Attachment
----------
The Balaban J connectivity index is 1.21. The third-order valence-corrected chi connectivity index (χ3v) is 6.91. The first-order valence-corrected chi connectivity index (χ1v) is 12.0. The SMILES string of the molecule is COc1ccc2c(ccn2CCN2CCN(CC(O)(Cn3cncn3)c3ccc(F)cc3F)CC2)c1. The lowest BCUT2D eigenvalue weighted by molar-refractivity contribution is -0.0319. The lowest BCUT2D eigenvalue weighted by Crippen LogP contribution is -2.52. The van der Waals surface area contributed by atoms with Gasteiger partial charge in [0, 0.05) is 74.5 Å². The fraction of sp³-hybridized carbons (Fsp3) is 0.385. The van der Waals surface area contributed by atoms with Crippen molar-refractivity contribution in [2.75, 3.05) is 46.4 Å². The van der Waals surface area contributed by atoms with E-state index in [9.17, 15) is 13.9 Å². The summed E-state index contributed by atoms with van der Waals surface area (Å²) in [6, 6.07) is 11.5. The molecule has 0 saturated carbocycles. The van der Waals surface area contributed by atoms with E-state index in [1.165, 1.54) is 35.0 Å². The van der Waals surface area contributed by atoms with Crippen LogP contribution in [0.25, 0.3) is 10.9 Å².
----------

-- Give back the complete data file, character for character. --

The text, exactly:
The Balaban J connectivity index is 1.21. The third-order valence-corrected chi connectivity index (χ3v) is 6.91. The first-order valence-corrected chi connectivity index (χ1v) is 12.0. The SMILES string of the molecule is COc1ccc2c(ccn2CCN2CCN(CC(O)(Cn3cncn3)c3ccc(F)cc3F)CC2)c1. The lowest BCUT2D eigenvalue weighted by molar-refractivity contribution is -0.0319. The lowest BCUT2D eigenvalue weighted by Crippen LogP contribution is -2.52. The van der Waals surface area contributed by atoms with Gasteiger partial charge in [0, 0.05) is 74.5 Å². The fraction of sp³-hybridized carbons (Fsp3) is 0.385. The van der Waals surface area contributed by atoms with Crippen molar-refractivity contribution in [2.75, 3.05) is 46.4 Å². The van der Waals surface area contributed by atoms with E-state index in [9.17, 15) is 13.9 Å². The summed E-state index contributed by atoms with van der Waals surface area (Å²) in [6, 6.07) is 11.5. The molecule has 0 saturated carbocycles. The van der Waals surface area contributed by atoms with E-state index in [1.165, 1.54) is 35.0 Å². The van der Waals surface area contributed by atoms with Crippen LogP contribution in [0.25, 0.3) is 10.9 Å².